Signs and symptoms typically begin abruptly within five to 10 days of infection with Ebola or Marburg virus. Early signs and symptoms include:
- Severe headache
- Joint and muscle aches
Over time, symptoms become increasingly severe and may include:
- Nausea and vomiting
- Diarrhea (may be bloody)
- Red eyes
- Raised rash
- Chest pain and cough
- Sore throat
- Stomach pain
- Severe weight loss
- Bleeding, usually from the eyes, and when close to death, possible bleeding from the ears, nose and rectum
- Internal bleeding
Ebola virus has been found in African monkeys, chimps and other nonhuman primates. A milder strain of Ebola has been discovered in monkeys and pigs in the Philippines.
Marburg virus has been found in monkeys, chimps and fruit bats in Africa.
Transmission from animals to humans
Experts suspect that both viruses are transmitted to humans through an infected animal's bodily fluids. Examples include:
- Blood. Butchering or eating infected animals can spread the viruses. Scientists who have operated on infected animals as part of their research have also contracted the virus.
- Waste products. Tourists in certain African caves and some underground mine workers have been infected with the Marburg virus, possibly through contact with the feces or urine of infected bats.
Transmission from person to person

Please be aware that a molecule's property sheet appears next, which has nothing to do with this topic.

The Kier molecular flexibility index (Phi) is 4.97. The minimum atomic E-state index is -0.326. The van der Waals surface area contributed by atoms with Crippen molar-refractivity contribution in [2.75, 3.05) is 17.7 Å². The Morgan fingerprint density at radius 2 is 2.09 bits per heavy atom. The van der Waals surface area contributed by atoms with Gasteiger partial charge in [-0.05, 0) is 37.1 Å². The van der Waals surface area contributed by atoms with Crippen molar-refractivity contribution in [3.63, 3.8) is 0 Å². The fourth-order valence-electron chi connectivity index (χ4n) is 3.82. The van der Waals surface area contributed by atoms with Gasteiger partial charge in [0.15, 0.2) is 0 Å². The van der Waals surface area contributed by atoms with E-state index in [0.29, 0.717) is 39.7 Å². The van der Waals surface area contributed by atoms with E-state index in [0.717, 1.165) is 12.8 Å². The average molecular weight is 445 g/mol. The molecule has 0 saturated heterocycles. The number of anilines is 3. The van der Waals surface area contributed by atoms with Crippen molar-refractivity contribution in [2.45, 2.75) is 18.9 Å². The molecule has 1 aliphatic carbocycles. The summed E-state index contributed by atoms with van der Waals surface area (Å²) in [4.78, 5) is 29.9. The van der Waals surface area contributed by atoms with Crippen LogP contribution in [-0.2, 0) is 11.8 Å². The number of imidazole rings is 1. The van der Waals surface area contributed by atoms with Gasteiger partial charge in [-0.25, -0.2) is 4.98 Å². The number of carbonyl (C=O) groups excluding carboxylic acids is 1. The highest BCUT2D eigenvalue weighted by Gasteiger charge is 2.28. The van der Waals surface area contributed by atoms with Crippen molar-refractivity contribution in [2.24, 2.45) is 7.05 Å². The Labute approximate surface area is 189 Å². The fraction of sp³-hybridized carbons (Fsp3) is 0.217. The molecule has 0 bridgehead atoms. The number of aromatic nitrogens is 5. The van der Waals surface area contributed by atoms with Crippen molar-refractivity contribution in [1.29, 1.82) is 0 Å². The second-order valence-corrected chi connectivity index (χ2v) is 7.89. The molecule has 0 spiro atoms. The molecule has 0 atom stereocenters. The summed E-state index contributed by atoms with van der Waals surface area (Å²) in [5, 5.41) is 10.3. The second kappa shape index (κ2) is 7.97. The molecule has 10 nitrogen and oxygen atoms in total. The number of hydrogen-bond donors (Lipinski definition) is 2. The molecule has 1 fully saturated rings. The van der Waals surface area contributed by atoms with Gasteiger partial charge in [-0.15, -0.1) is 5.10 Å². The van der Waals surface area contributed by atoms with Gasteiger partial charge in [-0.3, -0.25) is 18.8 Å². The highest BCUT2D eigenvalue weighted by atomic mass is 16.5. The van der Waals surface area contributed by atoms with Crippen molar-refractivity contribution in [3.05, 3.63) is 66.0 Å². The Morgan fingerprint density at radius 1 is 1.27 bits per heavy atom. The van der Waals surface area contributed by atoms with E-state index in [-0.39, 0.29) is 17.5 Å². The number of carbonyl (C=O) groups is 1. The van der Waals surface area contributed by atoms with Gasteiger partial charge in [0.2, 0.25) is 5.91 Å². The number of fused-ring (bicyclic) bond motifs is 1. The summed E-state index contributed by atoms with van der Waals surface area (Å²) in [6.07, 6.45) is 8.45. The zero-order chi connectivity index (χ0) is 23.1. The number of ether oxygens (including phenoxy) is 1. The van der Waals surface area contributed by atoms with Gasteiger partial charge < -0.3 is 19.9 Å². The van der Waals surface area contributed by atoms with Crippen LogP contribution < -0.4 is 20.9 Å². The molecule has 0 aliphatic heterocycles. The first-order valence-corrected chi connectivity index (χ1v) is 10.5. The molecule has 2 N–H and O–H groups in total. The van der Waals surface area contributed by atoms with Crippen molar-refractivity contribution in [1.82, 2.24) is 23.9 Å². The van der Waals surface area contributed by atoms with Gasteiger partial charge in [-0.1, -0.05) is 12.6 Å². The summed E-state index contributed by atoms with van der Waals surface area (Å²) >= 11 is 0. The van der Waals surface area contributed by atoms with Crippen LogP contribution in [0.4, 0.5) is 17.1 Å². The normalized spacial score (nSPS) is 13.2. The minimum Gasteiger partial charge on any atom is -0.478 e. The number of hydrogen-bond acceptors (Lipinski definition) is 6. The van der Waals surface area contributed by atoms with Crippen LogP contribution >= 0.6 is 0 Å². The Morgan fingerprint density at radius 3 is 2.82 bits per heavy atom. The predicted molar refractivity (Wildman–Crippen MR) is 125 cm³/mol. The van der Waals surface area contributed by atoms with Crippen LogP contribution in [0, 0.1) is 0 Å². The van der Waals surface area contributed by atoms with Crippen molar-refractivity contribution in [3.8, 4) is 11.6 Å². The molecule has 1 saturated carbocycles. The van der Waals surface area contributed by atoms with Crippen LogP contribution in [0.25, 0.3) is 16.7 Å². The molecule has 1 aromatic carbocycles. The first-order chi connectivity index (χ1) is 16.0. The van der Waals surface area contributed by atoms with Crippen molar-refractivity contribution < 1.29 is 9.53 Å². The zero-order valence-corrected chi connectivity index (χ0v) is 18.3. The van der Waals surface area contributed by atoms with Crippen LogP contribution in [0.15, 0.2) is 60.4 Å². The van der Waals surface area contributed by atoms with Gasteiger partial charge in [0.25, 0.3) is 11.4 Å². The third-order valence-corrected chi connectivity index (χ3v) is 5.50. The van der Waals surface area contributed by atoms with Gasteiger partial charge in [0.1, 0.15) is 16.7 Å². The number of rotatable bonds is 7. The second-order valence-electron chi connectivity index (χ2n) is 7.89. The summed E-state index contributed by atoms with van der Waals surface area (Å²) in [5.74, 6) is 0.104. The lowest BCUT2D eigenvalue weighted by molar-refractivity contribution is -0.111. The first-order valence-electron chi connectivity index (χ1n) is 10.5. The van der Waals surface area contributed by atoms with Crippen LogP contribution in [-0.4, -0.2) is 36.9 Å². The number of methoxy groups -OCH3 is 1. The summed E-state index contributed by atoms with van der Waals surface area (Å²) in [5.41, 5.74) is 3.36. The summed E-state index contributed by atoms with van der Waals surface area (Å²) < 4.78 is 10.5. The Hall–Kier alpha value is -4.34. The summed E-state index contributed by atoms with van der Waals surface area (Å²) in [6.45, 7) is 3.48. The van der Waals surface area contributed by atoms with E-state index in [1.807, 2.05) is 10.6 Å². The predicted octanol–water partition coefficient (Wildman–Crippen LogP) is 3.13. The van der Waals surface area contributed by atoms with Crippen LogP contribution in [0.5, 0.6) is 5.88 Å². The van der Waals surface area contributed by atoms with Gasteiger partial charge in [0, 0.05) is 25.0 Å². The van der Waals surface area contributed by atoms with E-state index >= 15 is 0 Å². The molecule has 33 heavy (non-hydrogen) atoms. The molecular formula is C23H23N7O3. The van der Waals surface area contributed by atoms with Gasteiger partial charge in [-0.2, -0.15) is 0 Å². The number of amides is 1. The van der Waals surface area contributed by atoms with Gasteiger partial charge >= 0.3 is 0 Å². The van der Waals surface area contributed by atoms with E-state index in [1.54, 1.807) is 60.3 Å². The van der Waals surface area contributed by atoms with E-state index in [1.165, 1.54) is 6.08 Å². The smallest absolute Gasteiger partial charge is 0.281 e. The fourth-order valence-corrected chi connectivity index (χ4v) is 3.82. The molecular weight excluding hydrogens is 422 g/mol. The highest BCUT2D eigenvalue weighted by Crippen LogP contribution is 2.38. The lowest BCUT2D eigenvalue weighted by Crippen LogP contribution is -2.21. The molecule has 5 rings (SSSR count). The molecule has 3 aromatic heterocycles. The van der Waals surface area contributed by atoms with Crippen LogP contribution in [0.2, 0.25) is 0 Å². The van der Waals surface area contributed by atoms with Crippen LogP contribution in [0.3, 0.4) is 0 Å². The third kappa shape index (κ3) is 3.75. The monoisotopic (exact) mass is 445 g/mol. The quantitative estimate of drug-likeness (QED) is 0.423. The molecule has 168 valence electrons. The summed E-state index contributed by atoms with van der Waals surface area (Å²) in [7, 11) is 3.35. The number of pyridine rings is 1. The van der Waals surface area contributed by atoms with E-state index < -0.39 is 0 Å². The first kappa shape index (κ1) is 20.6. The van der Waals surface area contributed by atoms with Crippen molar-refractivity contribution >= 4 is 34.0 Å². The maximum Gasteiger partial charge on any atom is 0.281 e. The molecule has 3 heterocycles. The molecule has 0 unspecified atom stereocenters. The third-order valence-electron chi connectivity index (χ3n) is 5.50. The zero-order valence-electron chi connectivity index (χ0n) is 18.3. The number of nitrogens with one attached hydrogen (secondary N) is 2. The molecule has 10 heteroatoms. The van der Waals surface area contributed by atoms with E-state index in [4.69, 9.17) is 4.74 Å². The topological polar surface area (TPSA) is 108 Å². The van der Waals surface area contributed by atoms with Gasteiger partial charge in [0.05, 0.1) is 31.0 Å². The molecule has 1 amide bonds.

Infected people typically don't become contagious until they develop symptoms. Family members are often infected as they care for sick relatives or prepare the dead for burial.
Medical personnel can be infected if they don't use protective gear, such as surgical masks and gloves. Medical centers in Africa are often so poor that they must reuse needles and syringes. Some of the worst Ebola epidemics have occurred because contaminated injection equipment wasn't sterilized between uses.
There's no evidence that Ebola virus or Marburg virus can be spread via insect bites.
For most people, the risk of getting Ebola hemorrhagic fever or Marburg hemorrhagic fever is low. The risk increases if you:
- Travel to Africa. You're at increased risk if you visit or work in areas where Ebola virus or Marburg virus outbreaks have occurred.
- Conduct animal research. People are more likely to contract the Ebola or Marburg virus if they conduct animal research with monkeys imported from Africa or the Philippines.
- Provide medical or personal care. Family members are often infected as they care for sick relatives. Medical personnel also can be infected if they don't use protective gear, such as surgical masks and gloves.
- Prepare people for burial. The bodies of people who have died of Ebola or Marburg hemorrhagic fever are still contagious. Helping prepare these bodies for burial can increase your risk of developing the disease.
Both Ebola and Marburg hemorrhagic fevers lead to death for a high percentage of people who are affected. As the illness progresses, it can cause:
- Multiple organ failure
- Severe bleeding
One reason the viruses are so deadly is that they interfere with the immune system's ability to mount a defense. But scientists don't understand why some people recover from Ebola and Marburg and others don't.
For people who survive, recovery is slow. It may take months to regain weight and strength, and the viruses remain in the body for weeks. People may experience:
- Hair loss
- Sensory changes
- Liver inflammation (hepatitis)
- Eye inflammation
- Testicular inflammation